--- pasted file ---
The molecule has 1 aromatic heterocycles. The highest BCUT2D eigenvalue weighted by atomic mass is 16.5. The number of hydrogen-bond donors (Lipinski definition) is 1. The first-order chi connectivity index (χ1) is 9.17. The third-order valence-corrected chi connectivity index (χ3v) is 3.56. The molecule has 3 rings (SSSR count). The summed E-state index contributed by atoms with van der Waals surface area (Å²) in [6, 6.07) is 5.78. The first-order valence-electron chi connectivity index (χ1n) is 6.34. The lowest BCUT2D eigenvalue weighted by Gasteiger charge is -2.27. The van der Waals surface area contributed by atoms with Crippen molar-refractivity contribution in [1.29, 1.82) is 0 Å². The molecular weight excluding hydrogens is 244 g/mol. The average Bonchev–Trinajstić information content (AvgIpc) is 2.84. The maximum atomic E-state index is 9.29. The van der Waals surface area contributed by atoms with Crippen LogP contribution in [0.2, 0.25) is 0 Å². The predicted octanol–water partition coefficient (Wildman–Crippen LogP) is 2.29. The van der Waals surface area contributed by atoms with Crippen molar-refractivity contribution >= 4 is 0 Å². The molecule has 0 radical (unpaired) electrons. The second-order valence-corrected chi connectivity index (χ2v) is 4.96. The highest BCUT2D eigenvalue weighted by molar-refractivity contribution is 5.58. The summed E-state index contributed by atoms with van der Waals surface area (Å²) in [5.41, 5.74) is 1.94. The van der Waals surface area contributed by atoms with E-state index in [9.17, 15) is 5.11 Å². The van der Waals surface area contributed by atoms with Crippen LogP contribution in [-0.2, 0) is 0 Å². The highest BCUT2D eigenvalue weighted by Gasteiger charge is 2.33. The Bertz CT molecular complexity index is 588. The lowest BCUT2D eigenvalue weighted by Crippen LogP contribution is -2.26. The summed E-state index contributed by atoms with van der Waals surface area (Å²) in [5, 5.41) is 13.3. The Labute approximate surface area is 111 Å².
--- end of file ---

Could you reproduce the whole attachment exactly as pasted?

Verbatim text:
The molecule has 1 aromatic heterocycles. The highest BCUT2D eigenvalue weighted by atomic mass is 16.5. The number of hydrogen-bond donors (Lipinski definition) is 1. The first-order chi connectivity index (χ1) is 9.17. The third-order valence-corrected chi connectivity index (χ3v) is 3.56. The molecule has 3 rings (SSSR count). The summed E-state index contributed by atoms with van der Waals surface area (Å²) in [6, 6.07) is 5.78. The first-order valence-electron chi connectivity index (χ1n) is 6.34. The lowest BCUT2D eigenvalue weighted by Gasteiger charge is -2.27. The van der Waals surface area contributed by atoms with Crippen molar-refractivity contribution in [1.29, 1.82) is 0 Å². The molecular weight excluding hydrogens is 244 g/mol. The average Bonchev–Trinajstić information content (AvgIpc) is 2.84. The maximum atomic E-state index is 9.29. The van der Waals surface area contributed by atoms with Crippen LogP contribution in [0.2, 0.25) is 0 Å². The predicted octanol–water partition coefficient (Wildman–Crippen LogP) is 2.29. The van der Waals surface area contributed by atoms with Crippen molar-refractivity contribution >= 4 is 0 Å². The molecule has 0 radical (unpaired) electrons. The second-order valence-corrected chi connectivity index (χ2v) is 4.96. The highest BCUT2D eigenvalue weighted by molar-refractivity contribution is 5.58. The summed E-state index contributed by atoms with van der Waals surface area (Å²) in [5.41, 5.74) is 1.94. The van der Waals surface area contributed by atoms with E-state index in [9.17, 15) is 5.11 Å². The van der Waals surface area contributed by atoms with Crippen LogP contribution in [-0.2, 0) is 0 Å². The highest BCUT2D eigenvalue weighted by Gasteiger charge is 2.33. The Bertz CT molecular complexity index is 588. The lowest BCUT2D eigenvalue weighted by Crippen LogP contribution is -2.26. The summed E-state index contributed by atoms with van der Waals surface area (Å²) in [5, 5.41) is 13.3. The Labute approximate surface area is 111 Å².